Through the Every Last One campaign, our goal in 2016 was to deliver essential healthcare, nutrition support, and treatment to 2 million pregnant women, newborns and children under 5 by 2022. By the power of God and the support of our donors and partners, we reached 1.7 million people!
1.8 billion people are at greater risk of infections because their health center does not have clean water, adequate sanitation, or handwashing facilities.
In the areas where World Vision works, half the health clinics don’t have clean water and 5 out of 6 don’t have basic handwashing facilities. Many mothers are required to bring their own water to wash themselves and their newborns after giving birth and infections can spread under these conditions.
One in six patients in the developing world gets an infection at their health center, and such infections are responsible for up to half the deaths of babies. While the miracle of birth should be a joyous occasion, too often it becomes a death sentence for mother or baby.
830 women die every day from preventable causes associated with pregnancy and childbirth.
We can save the lives of 1 million mothers and babies every year. World Vision serves the most vulnerable families around the world by supporting more than 184,000 community health workers in 46 countries and thousands of health-focused community groups—more than any other nongovernmental organization—who are trained and equipped to deliver healthcare services to their communities.
Prevention: We empower women with vital health knowledge and support so they and their children are less likely to be affected by malnutrition, disease, and sickness in the first place.
Clinic upgrades: We fill gaps at rural clinics — access to clean water, equipment, supplies, medicine, and staff training — so workers have a better chance of successfully treating patients.
Community Health Workers: We equip and train local community health workers to extend healthcare from local clinics into communities. They empower women with vital health knowledge and support so they and their children are healthier; these health heroes can address many common and preventable causes of death including diarrhea, pneumonia, malnutrition, and malaria.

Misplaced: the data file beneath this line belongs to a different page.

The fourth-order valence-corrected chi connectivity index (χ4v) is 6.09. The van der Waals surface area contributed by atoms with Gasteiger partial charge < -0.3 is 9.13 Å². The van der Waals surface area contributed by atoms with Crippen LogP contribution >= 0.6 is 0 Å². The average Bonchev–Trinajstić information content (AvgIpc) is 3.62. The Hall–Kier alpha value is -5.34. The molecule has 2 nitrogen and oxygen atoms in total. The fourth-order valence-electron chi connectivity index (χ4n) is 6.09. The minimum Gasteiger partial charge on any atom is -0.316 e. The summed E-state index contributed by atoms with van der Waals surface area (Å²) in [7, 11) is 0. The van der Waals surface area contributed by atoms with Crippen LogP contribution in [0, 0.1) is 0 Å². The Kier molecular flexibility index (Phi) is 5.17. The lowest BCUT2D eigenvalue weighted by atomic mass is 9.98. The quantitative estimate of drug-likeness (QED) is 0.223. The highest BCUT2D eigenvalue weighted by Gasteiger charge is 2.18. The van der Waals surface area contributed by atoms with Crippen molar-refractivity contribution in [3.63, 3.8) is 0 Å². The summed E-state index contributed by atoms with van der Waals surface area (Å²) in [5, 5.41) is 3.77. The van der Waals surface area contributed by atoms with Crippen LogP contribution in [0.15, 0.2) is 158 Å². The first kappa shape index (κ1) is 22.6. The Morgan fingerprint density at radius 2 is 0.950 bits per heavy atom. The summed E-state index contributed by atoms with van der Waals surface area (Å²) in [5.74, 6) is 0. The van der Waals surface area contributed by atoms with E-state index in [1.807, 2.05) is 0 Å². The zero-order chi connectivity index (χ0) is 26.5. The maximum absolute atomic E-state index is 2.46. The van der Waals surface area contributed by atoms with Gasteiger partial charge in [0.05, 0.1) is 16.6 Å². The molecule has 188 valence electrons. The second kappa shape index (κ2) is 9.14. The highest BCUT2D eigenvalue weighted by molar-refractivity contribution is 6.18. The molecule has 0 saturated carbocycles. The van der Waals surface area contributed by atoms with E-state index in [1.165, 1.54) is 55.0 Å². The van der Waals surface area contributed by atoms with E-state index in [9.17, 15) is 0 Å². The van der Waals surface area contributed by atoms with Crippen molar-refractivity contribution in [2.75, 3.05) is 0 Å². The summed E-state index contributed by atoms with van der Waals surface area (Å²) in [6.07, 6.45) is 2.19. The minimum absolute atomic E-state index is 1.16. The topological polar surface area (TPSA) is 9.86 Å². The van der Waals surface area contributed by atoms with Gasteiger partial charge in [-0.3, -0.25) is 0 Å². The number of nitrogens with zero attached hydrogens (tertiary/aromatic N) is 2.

World Vision serves the most vulnerable families around the world by supporting more than 184,000 community health workers in 46 countries and thousands of health-focused community groups—more than any other nongovernmental organization—who are trained and equipped to deliver healthcare services to their communities.
World Vision reaches more health centers with clean water, handwashing facilities, infection prevention protocols, and training of healthcare workers than any other nongovernmental organization (NGO). World Vision reached 2,000 health facilities serving an estimated 18 million people between 2019 and 2023. With your help, World Vision commits to upgrade 3,000 health facilities with clean water, including strengthening the health system in every health facility, everywhere we work in Niger and Zambia by 2030. We will upgrade 275 clinics in Niger and Zambia serving an estimated 2.4 million people.
7,883 local community health workers and volunteers have been trained
162 rural health clinics have received support such as training, supplies, equipment, water, sanitation, and hygiene
94% of the malnourished children we treated in our Somalia project areas made a full recovery
6x more children diagnosed with malaria in our Zambia project area were taken to the appropriate care provider
We are blessed to partner with hundreds of Christian philanthropists and couldn’t do this work without them. And we’re able to reach more people because of our highly collaborative local and global partnerships within private and public sectors.
“I visited several health clinic that were without electricity. And then I was able to go back three years later and see the difference – see a facility with clean water, electricity and solar power.”
"The things that most impressed us was the breadth, depth, and interconnectedness of World Vision's health programs."